Particularly puzzling is Arsene’s recent analysis of our season, where he cited a difficult fixtures list, an awkward climate at home games and long term injuries to Danny Welbeck, Jack Wilshere and Santi Cazorla. Perhaps he’s forgotten that both Welbeck and Wilshere were ruled out with long term injuries prior to the closure of the summer transfer window. It is important that Arsene learns from the lessons of this season and buys a suitable replacement for Welbeck who has been ruled out for at least nine months.
It should also not be forgotten that the severity of Cazorla’s injury was worsened by him not being replaced at half time away at Norwich. With Arsene publicly stating that he was aware that Santi was ‘playing on one leg’ during the interval. Add this to the injury sustained by Theo Walcott’s after being introduced without a proper warm up against Sheffield Wednesday and Aaron Ramsey suffering an injury in near identical circumstances against Hull City and the evidence begins to mount up.
Participation in both domestic and European cup competitions of course brings additional fixtures but as previously mentioned, we failed to reach the latter rounds of any knock out competition this season and a difficult fixture schedule is an excuse not a reason for our relatively poor campaign. The atmosphere at home games may have become increasingly tense in the last few fixtures but prior to this, the players and manager have been fairly well received by the home crowd and our support on a whole has been very tolerant during years of underachievement. The manager is not only wrong to blame the fans but disrespectful too.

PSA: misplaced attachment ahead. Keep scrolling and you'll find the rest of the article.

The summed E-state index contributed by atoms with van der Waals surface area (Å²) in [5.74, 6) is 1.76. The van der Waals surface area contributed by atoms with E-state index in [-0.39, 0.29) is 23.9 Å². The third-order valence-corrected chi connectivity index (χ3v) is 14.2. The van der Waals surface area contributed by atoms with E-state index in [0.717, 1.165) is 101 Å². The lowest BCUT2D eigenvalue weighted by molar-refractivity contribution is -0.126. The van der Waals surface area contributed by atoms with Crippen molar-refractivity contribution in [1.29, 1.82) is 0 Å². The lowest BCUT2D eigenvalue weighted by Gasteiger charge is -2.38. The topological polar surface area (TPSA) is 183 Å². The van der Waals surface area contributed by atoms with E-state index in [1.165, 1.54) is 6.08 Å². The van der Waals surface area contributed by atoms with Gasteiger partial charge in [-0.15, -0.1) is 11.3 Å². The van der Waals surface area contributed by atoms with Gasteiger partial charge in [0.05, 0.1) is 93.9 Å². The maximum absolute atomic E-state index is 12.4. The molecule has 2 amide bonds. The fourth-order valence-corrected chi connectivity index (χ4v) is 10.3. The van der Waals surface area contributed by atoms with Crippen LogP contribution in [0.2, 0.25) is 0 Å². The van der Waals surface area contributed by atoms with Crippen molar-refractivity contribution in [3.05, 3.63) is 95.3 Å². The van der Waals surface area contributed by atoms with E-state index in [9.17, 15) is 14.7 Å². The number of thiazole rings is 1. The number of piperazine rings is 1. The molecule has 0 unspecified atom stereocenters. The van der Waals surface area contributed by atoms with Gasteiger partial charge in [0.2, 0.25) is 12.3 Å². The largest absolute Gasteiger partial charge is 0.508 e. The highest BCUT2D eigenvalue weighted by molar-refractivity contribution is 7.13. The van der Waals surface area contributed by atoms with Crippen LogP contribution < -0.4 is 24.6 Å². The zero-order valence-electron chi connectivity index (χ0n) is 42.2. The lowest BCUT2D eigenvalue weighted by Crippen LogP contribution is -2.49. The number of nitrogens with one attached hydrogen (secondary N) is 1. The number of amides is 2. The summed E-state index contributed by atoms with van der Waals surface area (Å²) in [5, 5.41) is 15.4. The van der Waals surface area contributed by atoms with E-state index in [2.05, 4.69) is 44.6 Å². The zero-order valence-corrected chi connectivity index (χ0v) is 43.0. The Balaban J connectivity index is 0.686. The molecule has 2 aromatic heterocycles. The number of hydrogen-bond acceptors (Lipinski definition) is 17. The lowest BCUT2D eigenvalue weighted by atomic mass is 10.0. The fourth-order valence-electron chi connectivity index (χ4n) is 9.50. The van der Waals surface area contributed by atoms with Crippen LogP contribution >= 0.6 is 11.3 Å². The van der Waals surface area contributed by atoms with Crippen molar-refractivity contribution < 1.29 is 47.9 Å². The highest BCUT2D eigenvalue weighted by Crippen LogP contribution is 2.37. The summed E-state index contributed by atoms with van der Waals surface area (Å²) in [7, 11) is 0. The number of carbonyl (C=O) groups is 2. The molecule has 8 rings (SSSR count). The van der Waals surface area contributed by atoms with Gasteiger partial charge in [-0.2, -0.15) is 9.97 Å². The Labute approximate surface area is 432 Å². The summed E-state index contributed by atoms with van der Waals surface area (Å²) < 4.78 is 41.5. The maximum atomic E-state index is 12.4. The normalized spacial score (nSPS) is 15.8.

Arsene hates being questioned and having the character of his players put under scrutiny. Many times he has praised the team’s mental strength but we are yet to see any evidence that supports this claim. Once we score, we often look capable of getting five but by the same token, after conceding, we often appear susceptible to letting in five. This apparent vulnerability in no way supports Arsene’s assertion that his team is not mentally fragile and it clear that the team lacks any real leadership, on or off the field.
In recent weeks, the protests against Wenger have stepped up a gear. Whether you agree or disagree with them, people are entitled to express their opinions and some of our supporters need to lose the holier than thou chip on their shoulders. The same individuals who tell those of us want Wenger to go, to ‘f*ck off down the lane’ are also the ones physically assaulting fellow Arsenal supporters. My question is what mirrors the behaviour of Spurs fans more, the holding up of politely worded banners or punching Arsenal supporters?